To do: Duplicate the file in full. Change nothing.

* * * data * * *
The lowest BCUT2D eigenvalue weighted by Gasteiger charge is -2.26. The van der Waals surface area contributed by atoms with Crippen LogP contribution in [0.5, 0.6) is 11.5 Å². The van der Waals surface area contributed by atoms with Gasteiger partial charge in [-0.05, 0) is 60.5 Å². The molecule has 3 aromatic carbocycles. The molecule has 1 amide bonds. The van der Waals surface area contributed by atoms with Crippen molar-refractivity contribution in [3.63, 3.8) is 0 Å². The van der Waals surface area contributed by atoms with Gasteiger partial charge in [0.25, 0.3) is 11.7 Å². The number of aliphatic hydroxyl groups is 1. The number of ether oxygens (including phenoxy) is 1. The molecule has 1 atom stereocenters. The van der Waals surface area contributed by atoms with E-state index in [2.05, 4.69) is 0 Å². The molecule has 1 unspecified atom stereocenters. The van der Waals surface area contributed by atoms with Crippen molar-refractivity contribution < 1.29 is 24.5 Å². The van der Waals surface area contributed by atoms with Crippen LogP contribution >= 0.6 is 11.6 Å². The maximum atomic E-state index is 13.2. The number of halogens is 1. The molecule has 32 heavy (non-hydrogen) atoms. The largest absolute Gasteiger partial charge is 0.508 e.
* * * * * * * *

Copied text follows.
The lowest BCUT2D eigenvalue weighted by Gasteiger charge is -2.26. The van der Waals surface area contributed by atoms with Crippen LogP contribution in [0.5, 0.6) is 11.5 Å². The van der Waals surface area contributed by atoms with Gasteiger partial charge in [-0.05, 0) is 60.5 Å². The molecule has 3 aromatic carbocycles. The molecule has 1 amide bonds. The van der Waals surface area contributed by atoms with Crippen molar-refractivity contribution in [3.63, 3.8) is 0 Å². The van der Waals surface area contributed by atoms with Gasteiger partial charge in [0.25, 0.3) is 11.7 Å². The number of aliphatic hydroxyl groups is 1. The number of ether oxygens (including phenoxy) is 1. The molecule has 1 atom stereocenters. The van der Waals surface area contributed by atoms with E-state index in [2.05, 4.69) is 0 Å². The molecule has 1 unspecified atom stereocenters. The van der Waals surface area contributed by atoms with Crippen molar-refractivity contribution < 1.29 is 24.5 Å². The van der Waals surface area contributed by atoms with Crippen LogP contribution >= 0.6 is 11.6 Å². The maximum atomic E-state index is 13.2. The number of halogens is 1. The molecule has 32 heavy (non-hydrogen) atoms. The largest absolute Gasteiger partial charge is 0.508 e.